“After years of timid, low-scoring play, that one word has become the theme of Brazil's World Cup. When the history of this tournament is written, the sport's cognoscenti will likely point to it as an event that changed the game. The finalists, Germany and Argentina, have survived the most offense-oriented tournament of the modern era, a series of games where playing defensively almost guaranteed an early exit.”
Pharma could learn a lot from the World Cup champion German club. Stay on offense.
Last night I attended a dinner hosted by Poppy McDonald the publisher of The National Journal to discuss what “value” means to various health care interests. Attendees included Chris Jennings, who advised both the Clinton and Obama administrations on health care reform, John Rother, the former head of policy for AARP (and now CEO of the National Coalition on Health Care), Nancy Ennis-Davenport who is the CEO of National Patient Advocacy Foundation and Alex Wayne, who writes about health care for Bloomberg. Julie Rovner led the discussion.
It was a lively group and the discussions were spirited and friendly. The conversation quickly turned to and focused on the price of Solvadi and whether it was reasonable or not.
I was struck by how, for the most part, few at the table thought in terms of what Solvadi would replace, how much money it would save relative to the cost of treating people with liver disease, the horrible side effects of current treatments and how a 12 week cure could and would affect productivity, disability costs, etc., etc.
And while there was a lot of moaning about drug prices, there was scant discussion about the price of liver transplants, bone marrow grafts, intensive care, etc.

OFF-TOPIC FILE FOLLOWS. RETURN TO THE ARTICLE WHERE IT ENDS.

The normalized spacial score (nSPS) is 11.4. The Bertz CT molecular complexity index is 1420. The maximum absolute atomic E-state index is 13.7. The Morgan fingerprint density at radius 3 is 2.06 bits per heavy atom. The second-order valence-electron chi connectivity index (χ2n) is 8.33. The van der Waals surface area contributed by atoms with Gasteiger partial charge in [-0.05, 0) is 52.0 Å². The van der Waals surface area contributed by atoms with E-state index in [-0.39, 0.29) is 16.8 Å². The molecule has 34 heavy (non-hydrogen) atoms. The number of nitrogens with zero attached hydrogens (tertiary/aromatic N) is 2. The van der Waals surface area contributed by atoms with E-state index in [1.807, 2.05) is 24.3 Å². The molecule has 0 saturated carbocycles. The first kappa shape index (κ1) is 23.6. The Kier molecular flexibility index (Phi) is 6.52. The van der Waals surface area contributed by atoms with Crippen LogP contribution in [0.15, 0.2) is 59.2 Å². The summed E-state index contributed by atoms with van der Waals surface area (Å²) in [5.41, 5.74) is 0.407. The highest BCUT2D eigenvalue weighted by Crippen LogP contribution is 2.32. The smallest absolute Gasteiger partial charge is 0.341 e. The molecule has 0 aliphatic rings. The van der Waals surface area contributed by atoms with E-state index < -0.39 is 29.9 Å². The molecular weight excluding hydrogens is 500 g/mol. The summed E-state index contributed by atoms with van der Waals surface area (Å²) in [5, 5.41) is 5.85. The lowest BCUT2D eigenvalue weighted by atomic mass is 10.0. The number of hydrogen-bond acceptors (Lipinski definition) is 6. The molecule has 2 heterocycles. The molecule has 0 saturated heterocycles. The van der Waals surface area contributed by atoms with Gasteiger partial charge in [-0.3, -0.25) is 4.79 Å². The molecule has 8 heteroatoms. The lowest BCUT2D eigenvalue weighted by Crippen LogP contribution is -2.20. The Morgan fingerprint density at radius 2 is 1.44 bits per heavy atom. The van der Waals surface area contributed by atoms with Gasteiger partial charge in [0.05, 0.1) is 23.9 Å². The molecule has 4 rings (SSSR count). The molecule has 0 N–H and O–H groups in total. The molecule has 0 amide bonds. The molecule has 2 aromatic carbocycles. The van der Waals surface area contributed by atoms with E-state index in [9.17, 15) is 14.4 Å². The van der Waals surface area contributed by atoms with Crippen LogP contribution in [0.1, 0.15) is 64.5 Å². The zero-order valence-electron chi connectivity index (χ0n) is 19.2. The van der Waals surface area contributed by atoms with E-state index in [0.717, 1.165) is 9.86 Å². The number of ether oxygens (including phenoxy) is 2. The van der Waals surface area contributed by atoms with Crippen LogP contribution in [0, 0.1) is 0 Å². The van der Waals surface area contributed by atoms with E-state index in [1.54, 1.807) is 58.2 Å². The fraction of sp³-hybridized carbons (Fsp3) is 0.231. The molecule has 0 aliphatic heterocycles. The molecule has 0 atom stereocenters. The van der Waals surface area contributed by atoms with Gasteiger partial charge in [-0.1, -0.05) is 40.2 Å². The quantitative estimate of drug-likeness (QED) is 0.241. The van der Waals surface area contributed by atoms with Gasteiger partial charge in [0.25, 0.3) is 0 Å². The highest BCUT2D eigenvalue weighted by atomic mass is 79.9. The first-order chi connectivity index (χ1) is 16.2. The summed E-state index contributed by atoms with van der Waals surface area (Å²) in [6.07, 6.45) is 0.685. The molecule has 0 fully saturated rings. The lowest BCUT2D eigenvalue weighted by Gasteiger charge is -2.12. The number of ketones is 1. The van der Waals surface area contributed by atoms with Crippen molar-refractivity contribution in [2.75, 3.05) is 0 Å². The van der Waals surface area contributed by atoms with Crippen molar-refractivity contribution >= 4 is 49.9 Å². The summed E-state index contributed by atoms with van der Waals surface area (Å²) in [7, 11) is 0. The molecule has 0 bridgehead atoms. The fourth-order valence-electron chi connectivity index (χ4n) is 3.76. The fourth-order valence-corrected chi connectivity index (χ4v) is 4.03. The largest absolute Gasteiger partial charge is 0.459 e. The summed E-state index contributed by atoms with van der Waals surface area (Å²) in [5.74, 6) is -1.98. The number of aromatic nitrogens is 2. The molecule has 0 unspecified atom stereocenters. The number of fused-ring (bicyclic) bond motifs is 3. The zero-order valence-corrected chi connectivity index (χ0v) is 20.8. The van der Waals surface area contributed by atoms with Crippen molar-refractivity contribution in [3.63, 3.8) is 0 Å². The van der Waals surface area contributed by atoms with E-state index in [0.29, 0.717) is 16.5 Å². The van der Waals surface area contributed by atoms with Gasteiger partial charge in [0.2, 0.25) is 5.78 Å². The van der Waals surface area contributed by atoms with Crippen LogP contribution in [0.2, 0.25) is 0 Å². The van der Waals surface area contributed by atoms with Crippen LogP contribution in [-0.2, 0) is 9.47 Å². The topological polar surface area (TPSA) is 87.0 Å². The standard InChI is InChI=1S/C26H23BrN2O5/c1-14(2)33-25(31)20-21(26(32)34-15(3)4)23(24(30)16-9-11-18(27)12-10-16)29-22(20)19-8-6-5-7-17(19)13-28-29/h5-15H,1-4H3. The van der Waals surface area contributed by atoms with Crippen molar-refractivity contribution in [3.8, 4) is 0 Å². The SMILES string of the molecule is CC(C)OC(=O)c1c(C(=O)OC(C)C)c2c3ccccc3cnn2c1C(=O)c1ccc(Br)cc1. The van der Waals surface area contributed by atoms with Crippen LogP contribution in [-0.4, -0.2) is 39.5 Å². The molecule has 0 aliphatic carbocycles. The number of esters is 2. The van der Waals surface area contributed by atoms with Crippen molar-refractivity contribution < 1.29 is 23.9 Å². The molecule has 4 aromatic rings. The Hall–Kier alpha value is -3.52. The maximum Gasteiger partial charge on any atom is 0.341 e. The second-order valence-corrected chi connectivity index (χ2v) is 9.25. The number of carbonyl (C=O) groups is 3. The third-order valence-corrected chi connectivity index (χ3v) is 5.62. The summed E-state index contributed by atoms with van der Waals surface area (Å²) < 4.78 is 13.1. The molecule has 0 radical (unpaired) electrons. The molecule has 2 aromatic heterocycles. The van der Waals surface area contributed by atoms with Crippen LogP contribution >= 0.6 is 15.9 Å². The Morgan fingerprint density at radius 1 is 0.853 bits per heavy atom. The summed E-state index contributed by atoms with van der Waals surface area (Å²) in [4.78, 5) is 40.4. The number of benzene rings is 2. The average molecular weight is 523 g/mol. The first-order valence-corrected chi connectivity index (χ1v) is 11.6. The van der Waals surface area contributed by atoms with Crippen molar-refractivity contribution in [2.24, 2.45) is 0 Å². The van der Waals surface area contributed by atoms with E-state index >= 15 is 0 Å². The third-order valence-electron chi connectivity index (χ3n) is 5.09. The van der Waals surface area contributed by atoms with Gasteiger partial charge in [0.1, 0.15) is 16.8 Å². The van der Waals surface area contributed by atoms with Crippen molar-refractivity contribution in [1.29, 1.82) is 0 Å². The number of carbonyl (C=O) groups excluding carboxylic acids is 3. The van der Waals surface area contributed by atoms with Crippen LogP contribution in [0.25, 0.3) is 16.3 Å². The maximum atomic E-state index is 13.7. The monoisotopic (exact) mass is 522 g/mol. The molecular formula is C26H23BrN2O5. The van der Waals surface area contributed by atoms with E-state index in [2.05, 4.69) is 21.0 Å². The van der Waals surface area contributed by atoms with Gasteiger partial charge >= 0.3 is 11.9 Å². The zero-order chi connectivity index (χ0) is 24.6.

Innovator drug firms have usually done a lousy job thinking about or making the case for the value of their products. But even when they are good at it, they are not consistently making the case. Too often they are on defense, using lobbyists to fend off regulation with apologies and explanations about the price of drugs.
And by playing defense, pharma, more than ever, is in danger of being booed and reviled. The audience expects both sides to mount an offense. Thus, “A team that dared to play passively for even the briefest period of a match was guaranteed to hear derisive howls from the Brazilian crowds, no matter how hot and humid it was or how tactically intelligent slowing down the game might have proven.
"Every team has realized you need a balance, that you need to attack and defend," said Avram Grant, the former manager of the English club Chelsea. "If all you do is defend, you lose."
All pharma does is play defense. At it’s peril. That’s what the dinner discussion about Solvadi and the World Cup showed me.